Many expectant mothers fail to give birth from health units while others rush to health centers when they are already in emergency conditions. This leads to maternal and infant mortality. This was revealed by health experts recently during a media dialogue at Crown Hotel in Hoima organized by Save the Children.
Ms. Joyce Nabukenya and Monica Kabakwonga of Hoima town believe that ignorance about the importance of seeking medical help and dangers of risking giving with aid of unskilled people are some of the causes of maternal mortality.
While appearing on Community Green Radio’s weekly Gender Show, Nyinabwenge, on Saturday recently, Ms. Nabukenya, a mother of two, explained that some cultural beliefs deter expectant mothers from visiting health centers.
We are concerned: Community Green Radio Modorator Ms. Precious Naturinda(Left) with Ms. Monica Kabakwonga on the radio's weekly Gender show Nyinabwenge.
An average 150 newborn babies die annually in five general hospitals of Hoima, Kiboga, Buliisa, Masindi and Kagadi. This is according to statistics released at the dialogue by Dr. Tom Ediamu, a senior Pediatrician Consultant at Hoima regional referral hospital.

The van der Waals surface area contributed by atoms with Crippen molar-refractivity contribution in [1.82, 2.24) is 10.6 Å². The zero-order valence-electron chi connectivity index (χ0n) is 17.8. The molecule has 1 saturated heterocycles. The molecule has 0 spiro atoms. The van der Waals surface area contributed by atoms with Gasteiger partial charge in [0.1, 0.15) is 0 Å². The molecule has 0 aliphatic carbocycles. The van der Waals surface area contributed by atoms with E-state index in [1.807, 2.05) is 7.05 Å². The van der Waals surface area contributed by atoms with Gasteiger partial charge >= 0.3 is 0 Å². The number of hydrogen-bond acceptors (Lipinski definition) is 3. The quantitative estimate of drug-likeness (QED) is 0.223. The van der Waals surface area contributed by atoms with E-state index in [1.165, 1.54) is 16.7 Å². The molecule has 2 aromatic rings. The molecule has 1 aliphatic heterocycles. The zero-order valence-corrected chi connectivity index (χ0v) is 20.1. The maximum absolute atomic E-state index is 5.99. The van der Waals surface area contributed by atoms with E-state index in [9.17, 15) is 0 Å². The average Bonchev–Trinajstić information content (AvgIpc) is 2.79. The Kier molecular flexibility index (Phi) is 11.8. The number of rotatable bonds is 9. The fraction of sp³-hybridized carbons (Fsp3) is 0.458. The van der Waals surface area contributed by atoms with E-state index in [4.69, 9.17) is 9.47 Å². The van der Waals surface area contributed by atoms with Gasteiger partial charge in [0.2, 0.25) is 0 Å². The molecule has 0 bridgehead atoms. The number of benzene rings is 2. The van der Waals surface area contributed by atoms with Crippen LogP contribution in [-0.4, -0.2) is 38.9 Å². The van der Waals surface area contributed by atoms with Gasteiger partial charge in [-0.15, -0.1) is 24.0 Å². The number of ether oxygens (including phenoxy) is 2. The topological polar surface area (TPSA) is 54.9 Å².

The statistics show that the leading causes infant mortality include prematurity, birth asphyxia (baby fails to get enough oxygen) and sepsis (infection).
Hoima regional referral neonatal statistics for 2015 show that out of 1,668 admissions of newborn babies, 295 death cases were registered; 91 due to prematurity, 84 due to birth asphyxia and 42 due to sepsis.
Dr. Ediamu attributes the high rate of deaths to lack of early childbirth preparations by expectant mothers, insufficient antenatal care and failure to deliver from health facilities.
In a related development, Dr. Rachael Nanzira, a gynecologist at Hoima regional referral Hospital revealed that a ratio of 610 per 100,000 live births was registered in 2014/2015 at the facility.
Dr. Nanzira says the leading causes of maternal mortality include severe bleeding, infections and unsafe abortions.
Nyinabwenge is a weekly show on Community Green radio. It hosts gender activists, government officials, experts and community members to discuss issues related to gender like maternal and infant mortality. The objective of the show is to narrow the gender gap, create a relatively cohesive and gender sensitive society that enhances human rights observance.